Clinical Orthopaedics and Related Research ®

A Publication of The Association of Bone and Joint Surgeons ®

Hip 723 articles

Articles

Patients Report Improvement in Quality of Life and Satisfaction After Hip Resurfacing Arthroplasty

Wael A. Rahman MD, Nelson V. Greidanus MD, MPH, Alexander Siegmeth MD, Bassam A. Masri MD, Clive P. Duncan MD, MSc, Donald S. Garbuz MD, MHSc

A number of reconstructive procedures are available for the management of hip osteoarthritis. Hip resurfacing arthroplasty is now an accepted procedure, with implant survivorship comparable to THA at up to 10 years’ followup in certain series. Most reports focus on implant survivorship, surgeon-derived results, or complications. Fewer data pertain to patient-reported results, including validated measures of quality of life (QoL) and satisfaction and baseline measures from which to determine magnitude of improvement. Validated patient-reported results are essential to guide patients and surgeons in the current era of informed and shared decision making.

Intraprosthetic Dislocation: A Specific Complication of the Dual-mobility System

Remi Philippot MD, PhD, Bertrand Boyer MD, Frederic Farizon MD

The dual-mobility concept was proposed as an alternative to prevent postoperative dislocation events. However, intraprosthetic dislocation (IPD) is a troublesome and specific complication induced by the loss of the polyethylene retentive rim and escape of the femoral head from the polyethylene liner. The factors associated with IPD are unknown as only isolated cases have been reported and do not provide a clear understanding of the mechanisms of failure.

Surgical Technique: Endoscopic Gluteus Maximus Tendon Release for External Snapping Hip Syndrome

Giancarlo C. Polesello MD, PhD, Marcelo C. Queiroz MD, Benjamin G. Domb MD, Nelson K. Ono MD, PhD, Emerson K. Honda MD, PhD

While many authors have recommended surgery for patients with persistent symptoms of external snapping hip, it is unclear which one best relieves symptoms. Concerns with iliotibial band (ITB)-modifying techniques include altering the shape of the lateral thigh and overload of the contralateral abduction mechanism. We describe a new endoscopic technique that decreases the tension of the ITB complex by releasing the femoral insertion of the gluteus maximus tendon (GMT).

Is the Damage of Cartilage a Global or Localized Phenomenon in Hip Dysplasia, Measured by dGEMRIC?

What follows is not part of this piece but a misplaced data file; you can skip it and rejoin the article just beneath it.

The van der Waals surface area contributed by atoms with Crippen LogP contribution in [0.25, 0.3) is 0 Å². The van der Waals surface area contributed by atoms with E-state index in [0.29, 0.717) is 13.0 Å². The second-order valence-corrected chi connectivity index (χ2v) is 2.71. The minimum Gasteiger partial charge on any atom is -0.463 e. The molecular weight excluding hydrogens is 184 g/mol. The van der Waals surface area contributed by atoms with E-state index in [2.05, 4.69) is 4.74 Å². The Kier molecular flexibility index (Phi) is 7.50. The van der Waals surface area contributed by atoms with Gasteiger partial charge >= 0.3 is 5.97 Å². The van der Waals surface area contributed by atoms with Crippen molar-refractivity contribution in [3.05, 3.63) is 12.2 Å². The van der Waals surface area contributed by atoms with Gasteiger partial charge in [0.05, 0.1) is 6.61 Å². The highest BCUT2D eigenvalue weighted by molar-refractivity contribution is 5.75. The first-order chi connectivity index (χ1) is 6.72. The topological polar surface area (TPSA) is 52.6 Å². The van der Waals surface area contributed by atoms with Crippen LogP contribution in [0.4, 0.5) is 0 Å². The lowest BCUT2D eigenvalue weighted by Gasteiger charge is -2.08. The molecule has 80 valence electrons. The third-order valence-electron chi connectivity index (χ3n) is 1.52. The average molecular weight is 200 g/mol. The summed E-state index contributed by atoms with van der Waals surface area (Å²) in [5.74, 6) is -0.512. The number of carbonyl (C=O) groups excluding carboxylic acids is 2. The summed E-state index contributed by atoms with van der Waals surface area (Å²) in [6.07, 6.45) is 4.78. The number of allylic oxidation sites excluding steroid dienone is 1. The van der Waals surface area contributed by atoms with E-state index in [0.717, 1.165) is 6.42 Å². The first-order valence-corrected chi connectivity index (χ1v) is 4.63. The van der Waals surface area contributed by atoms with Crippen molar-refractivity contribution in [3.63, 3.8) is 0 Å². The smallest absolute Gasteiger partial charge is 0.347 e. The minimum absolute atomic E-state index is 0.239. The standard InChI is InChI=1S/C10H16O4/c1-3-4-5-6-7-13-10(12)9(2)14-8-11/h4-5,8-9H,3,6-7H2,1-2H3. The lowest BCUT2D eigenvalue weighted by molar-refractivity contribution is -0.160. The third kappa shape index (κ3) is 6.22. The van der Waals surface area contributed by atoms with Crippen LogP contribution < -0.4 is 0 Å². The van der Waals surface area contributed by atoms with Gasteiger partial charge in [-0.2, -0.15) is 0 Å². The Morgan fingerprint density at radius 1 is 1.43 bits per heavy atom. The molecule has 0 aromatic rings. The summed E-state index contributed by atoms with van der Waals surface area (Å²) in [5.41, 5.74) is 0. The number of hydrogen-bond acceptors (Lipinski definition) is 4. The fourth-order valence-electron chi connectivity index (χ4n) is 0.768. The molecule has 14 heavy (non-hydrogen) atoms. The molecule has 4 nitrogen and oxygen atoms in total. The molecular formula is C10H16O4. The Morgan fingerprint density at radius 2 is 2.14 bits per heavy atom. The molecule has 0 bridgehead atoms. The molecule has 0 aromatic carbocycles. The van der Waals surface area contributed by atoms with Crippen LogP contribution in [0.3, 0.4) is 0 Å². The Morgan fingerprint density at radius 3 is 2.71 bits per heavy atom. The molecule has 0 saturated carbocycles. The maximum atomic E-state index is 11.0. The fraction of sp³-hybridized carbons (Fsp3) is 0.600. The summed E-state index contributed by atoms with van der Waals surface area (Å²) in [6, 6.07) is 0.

Andreas Hingsammer MS, Jenny Chan MS, Leslie A. Kalish ScD, Tallal C. Mamisch MD, Young-Jo Kim MD, PhD

The mechanism of damage in osteoarthritis is believed to be multifactorial where mechanical and biological factors are important in its initiation and progression. Hip dysplasia is a classic model of increased mechanical loading on cartilage attributable to insufficient acetabular coverage that leads to osteoarthritis. If the damage is all attributable to direct mechanical damage then one initially would expect only local, not global changes.

Surgical Technique: Arthroscopic Treatment of Heterotopic Ossification of the Hip After Prior Hip Arthroscopy

Crispin Ong MD, Michael Hall MD, Thomas Youm MD

The incidence of heterotopic ossification (HO) after hip arthroscopy reportedly ranges from less than 1.0% to 6.3%. Although open debridement has been described and a few series mention arthroscopic debridement, the techniques for arthroscopic excision of HO have not been described in detail. We describe the arthroscopic treatment of this complication.

Does Valgus Femoral Osteotomy Improve Femoral Head Roundness in Severe Legg-Calvé-Perthes Disease?

Hui Taek Kim MD, Ja Kyung Gu MD, Sung Ho Bae MD, Jae Hoon Jang MD, Jong Seo Lee MD

Many surgeons perform a varus femoral or Salter pelvic osteotomy in patients with Legg-Calvé-Perthes (LCP) disease. However, more severely deformed femoral heads show greater congruency in adduction rather than in abduction. Therefore, a valgus-(flexion) femoral osteotomy (VFO) seems preferable rather than a varus femoral or Salter pelvic osteotomy.

Estimating Risk in Medicare Patients With THA: An Electronic Risk Calculator for Periprosthetic Joint Infection and Mortality

Kevin J. Bozic MD, MBA, Kevin Ong PhD, Edmund Lau MS, Daniel J. Berry MD, Thomas P. Vail MD, Steven M. Kurtz PhD, Harry E. Rubash MD

Although risk factors for periprosthetic joint infection (PJI) and mortality after total hip arthroplasty (THA) have been identified, interactions between specific patient risk factors are poorly understood. Therefore, it is difficult for surgeons to counsel patients on their individual risk of PJI or mortality after THA.

The 2012 John Charnley Award: Clinical Multicenter Studies of the Wear Performance of Highly Crosslinked Remelted Polyethylene in THA

Charles R. Bragdon PhD, Michael Doerner BS, John Martell MD, Bryan Jarrett BS, Henrik Palm MD, Henrik Malchau MD, PhD

Highly crosslinked polyethylene (HXLPE) in THA was developed to reduce particle-induced periprosthetic osteolysis. A series of clinical studies were initiated to determine the clinical efficacy as judged by patient-reported scores, radiographic osteolysis, and wear analysis of one form of HXLPE.

Outcomes of Minimally Invasive Anterolateral THA Are Not Superior to Those of Minimally Invasive Direct Lateral and Posterolateral THA

Nelson V. Greidanus MD, MPH, Samir Chihab MD, Donald S. Garbuz MD, MHSc, Bassam A. Masri MD, Michael Tanzer MD, Allan E. Gross MD, Clive P. Duncan MD, MSc

There has been considerable interest in minimally invasive surgical (MIS) THA in recent years. The MIS anterolateral approach, or the MIS Watson-Jones approach, is a novel intermuscular abductor-sparing technique. Early reports from case series suggest the potential for superior function and reduced complications; however, the available information from clinical reports is inadequate to suggest surgeons should change from their accepted standard approach.